US-Zimbabwean sanctions on John Bredenkamp haunting South African banking system




John Bredenkamp

CAPE TOWN – While South Africa’s commercial banks are heavily reliant on the judgment by the Supreme Court of Appeal (SCA) of Bredenkamp & Others vs Standard Bank, 2010 case, the court held during an interdict brought by Bredenkamp, that banks had too much power.

South Africa’s commercial banks are liberally citing the verdict in this case, as a loophole to evade accountability, in their closure of company bank accounts across the land.

The SCA stated: “This power is exploited by banks to impose standard-form contracts on their customers and that such powers would be exercised oppressively, and there was undeniably an element of oppression when a bank decided to terminate the contract without good cause.”

The most notable and current usage of this blanket fall-back is in relation to the termination of banking facilities for Sekunjalo Investment Holdings (SIH) and other associated companies, which have become collectively known as the Sekunjalo Group (Sekunjalo).

The case has set a dangerous precedent and one that Sekunjalo is challenging at varying levels of South Africa’s legal system, including the Equality Court and the Competition Commission.

For in applying the Bredenkamp ruling, it is tantamount to saying that Sekunjalo, its companies, their executives and even their shareholders, are of a similar character.

Who is John Bredenkamp?

John Bredenkamp, a South African-born businessman who had both South African and Zimbabwean citizenship, was an influential business tycoon suspected of being involved in illicit business activities including tobacco trading, arms trafficking, oil distribution, diamond extraction, and being a confidante and financial backer of Zimbabwean former president, Robert Mugabe.

Why was he listed, and his bank account closed?

In 2008, the American Department of Treasury’s Office of Foreign Assets Control (OFAC), listed Bredenkamp and the other applicants (businesses and a Trust owned by him), as “specially designated foreign nationals” (SFNs). The listing resulted from the ‘suspected illicit businesses.’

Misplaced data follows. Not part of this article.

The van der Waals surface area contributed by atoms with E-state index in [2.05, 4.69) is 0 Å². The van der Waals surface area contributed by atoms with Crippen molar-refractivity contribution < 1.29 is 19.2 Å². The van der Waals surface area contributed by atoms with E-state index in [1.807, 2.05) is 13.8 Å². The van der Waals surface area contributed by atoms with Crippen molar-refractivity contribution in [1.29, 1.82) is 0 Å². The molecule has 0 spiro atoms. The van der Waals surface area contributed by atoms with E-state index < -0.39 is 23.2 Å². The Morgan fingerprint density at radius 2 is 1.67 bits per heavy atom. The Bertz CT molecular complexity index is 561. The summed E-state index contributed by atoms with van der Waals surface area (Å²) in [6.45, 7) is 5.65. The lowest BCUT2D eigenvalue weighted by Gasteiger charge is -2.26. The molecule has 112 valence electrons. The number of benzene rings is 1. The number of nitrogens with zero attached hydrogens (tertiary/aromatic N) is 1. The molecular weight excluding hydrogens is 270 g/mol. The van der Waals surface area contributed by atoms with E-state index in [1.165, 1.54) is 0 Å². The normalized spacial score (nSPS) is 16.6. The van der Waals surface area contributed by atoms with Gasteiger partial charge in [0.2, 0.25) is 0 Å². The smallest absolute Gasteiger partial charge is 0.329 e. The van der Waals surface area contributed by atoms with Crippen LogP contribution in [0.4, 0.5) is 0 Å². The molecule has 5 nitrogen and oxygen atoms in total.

Bredenkamp vs Standard Bank

Following the listing, Standard Bank moved to terminate the relationship between it and Bredenkamp, which he naturally challenged. However, Standard Bank argued that “the bank’s reputation may negatively be affected should it continue to have Bredenkamp as a customer, and there were certain unclear business risks for the bank should it carry on granting banking facilities to Bredenkamp and the business entities under his control because of his listing as an SDN.”

Standard Bank also noted that Mastercard, being a US entity, also prohibited the bank from dealing with an SDN, and the bank was obliged to cancel this facility.

The matter ended with the court ruling in the main application that the banks had a right to terminate the relationship between it and its customers unilaterally, resulting in Bredenkamp losing the case.

Paramount to note, is that without any test of merits nor application of the Constitutional principle of “innocent until proven guilty,” Standard Bank had relied on the so-called “reputational risk” clause, to justify its termination of the contract with Bredenkamp.

It is also worth noting that Bredenkamp had a laundry list of allegations against him – locally and internationally. In its investigation, the bank found suspicion that he was a sanctions buster not only of US but also of UN arms embargoes; he smuggled cigarettes and thereby circumvented customs and tax laws; he benefitted from the war in the Congo; he was the subject of serious fraud investigations in the UK and of police raids and tax evasion investigations in South Africa; his Dutch citizenship had been withdrawn; and that he was a “paymaster of irregular commissions to SA government officials”.

Sekunjalo vs the Banks